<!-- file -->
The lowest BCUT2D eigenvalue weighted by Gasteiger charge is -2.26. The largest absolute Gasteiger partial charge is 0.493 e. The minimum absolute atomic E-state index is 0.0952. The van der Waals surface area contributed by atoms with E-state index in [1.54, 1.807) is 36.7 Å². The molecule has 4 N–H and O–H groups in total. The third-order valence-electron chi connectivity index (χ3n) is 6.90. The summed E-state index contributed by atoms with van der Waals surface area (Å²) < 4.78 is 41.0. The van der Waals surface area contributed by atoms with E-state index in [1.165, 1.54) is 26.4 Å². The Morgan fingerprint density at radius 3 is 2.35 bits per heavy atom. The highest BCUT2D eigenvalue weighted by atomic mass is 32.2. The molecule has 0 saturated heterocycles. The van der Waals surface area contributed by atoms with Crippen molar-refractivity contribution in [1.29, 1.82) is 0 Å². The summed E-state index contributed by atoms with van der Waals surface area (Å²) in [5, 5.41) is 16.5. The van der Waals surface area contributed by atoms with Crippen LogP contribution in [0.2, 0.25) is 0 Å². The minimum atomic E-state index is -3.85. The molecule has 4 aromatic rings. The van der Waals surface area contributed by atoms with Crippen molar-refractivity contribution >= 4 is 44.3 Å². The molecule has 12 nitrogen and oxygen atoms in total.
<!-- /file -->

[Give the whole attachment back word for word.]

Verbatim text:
The lowest BCUT2D eigenvalue weighted by Gasteiger charge is -2.26. The largest absolute Gasteiger partial charge is 0.493 e. The minimum absolute atomic E-state index is 0.0952. The van der Waals surface area contributed by atoms with E-state index in [1.54, 1.807) is 36.7 Å². The molecule has 4 N–H and O–H groups in total. The third-order valence-electron chi connectivity index (χ3n) is 6.90. The summed E-state index contributed by atoms with van der Waals surface area (Å²) < 4.78 is 41.0. The van der Waals surface area contributed by atoms with E-state index in [1.165, 1.54) is 26.4 Å². The Morgan fingerprint density at radius 3 is 2.35 bits per heavy atom. The highest BCUT2D eigenvalue weighted by atomic mass is 32.2. The molecule has 0 saturated heterocycles. The van der Waals surface area contributed by atoms with Crippen molar-refractivity contribution in [1.29, 1.82) is 0 Å². The summed E-state index contributed by atoms with van der Waals surface area (Å²) in [5, 5.41) is 16.5. The van der Waals surface area contributed by atoms with Crippen LogP contribution in [0.2, 0.25) is 0 Å². The minimum atomic E-state index is -3.85. The molecule has 4 aromatic rings. The van der Waals surface area contributed by atoms with Crippen molar-refractivity contribution >= 4 is 44.3 Å². The molecule has 12 nitrogen and oxygen atoms in total.